As for my husband? Not so much help. He grew up in the they buy-it-now, worry-about-it-later middle class. Fortunately, he has basically given me entire control over our finances, even down to I give him a "spending" allowance and he doesn't carry credit cards or atm cards.

4. Organize Yourself

I use Mint which is a great tool and motivator. I love the iphone app that shows your cashflow for the month. It's an easy way to show my husband, see- we really don't have enough for that.

I also use a number of excel calculators to help make decisions about what to do with extra money - such as which debts to paydown.

5. Choose a Method

I'm in the pay off my smaller debts first - which mostly aligns with the highest interest method.

6. Cut expenses

Could we cut more - probably yes, but I'd resent it alot. We've pretty much cut everything that didn't provide significant value to us. No cable, very basic phone service, replaced the second car with an inexpensive scooter, do most maintenance ourselves.

We do get high speed internet because it allows me to work at home, which saves money since I don't have to take off work when something needs to be done during the workday. We also use skype for keeping in touch with long-distance family members and use a VOIP phone service which is much less money.

We also do go out to eat about twice per month, but I've budgeted in for it, and we use it as a special time to enjoy food that is difficult for home cooking.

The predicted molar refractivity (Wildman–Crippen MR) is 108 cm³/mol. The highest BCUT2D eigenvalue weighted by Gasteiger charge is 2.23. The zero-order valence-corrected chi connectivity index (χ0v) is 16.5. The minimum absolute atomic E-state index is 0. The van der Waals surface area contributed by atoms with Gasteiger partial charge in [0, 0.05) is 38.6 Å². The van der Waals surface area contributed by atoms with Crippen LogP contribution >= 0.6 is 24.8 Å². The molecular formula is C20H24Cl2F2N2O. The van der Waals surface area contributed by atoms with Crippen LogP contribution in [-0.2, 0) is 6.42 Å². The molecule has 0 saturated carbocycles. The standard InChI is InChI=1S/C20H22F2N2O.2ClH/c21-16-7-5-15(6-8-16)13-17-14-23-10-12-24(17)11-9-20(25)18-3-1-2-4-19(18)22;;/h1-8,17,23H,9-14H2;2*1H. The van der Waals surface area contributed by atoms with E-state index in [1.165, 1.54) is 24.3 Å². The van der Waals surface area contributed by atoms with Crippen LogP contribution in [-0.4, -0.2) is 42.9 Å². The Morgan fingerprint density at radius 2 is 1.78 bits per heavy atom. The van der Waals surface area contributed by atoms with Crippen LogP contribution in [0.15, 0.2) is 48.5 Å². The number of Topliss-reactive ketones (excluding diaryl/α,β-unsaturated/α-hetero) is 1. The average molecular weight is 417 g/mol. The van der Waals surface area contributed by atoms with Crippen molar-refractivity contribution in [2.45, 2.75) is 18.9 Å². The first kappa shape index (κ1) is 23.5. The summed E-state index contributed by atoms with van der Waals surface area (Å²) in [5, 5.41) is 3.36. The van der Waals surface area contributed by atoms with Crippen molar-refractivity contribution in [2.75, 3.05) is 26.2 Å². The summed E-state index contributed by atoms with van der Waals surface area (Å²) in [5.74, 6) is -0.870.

7. Spouses get on same page

My husband, while lacking in day-to-day motivation is definitely on board. So much so that he's basically put me entirely in charge of the money so he can't spend it all.

8. Get an accountability partner or coach

Not so much on this one. That's what I'm hoping for with this journal.

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 Post subject: Re: Journey to Wealth-Building
PostPosted: Mon Jul 30, 2012 11:33 am 

Joined: Fri Jul 27, 2012 8:28 am
Posts: 88
9. Emergency Fund

I'm about half way there - not bad since I started in May.
Of course, mine is for emergencies only. I have a seperate savings account designated for car maintenance, home maintenance and appliance replacement.

10. Raise your income

I've moved from part-time work to full-time (mostly because having a shorter commute allows me to do this.) I'm also looking for some side hustles for extra cash.

11. Get long term goals

I'm actually planning on putting up a post later today with my medium and long term goals.

12. Stop Making Excuses

I would say I don't. I know I haven't always made the best choices, but I'm trying to change my decision making going foward, instead of just wallowing in misery about regrets. I've defintely made some positive changes (saving for the future, changing jobs to get better health insurance, budgeting) but I know we won't really be able to move foward until we get out from under our debt.

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 Post subject: Re: Journey to Wealth-Building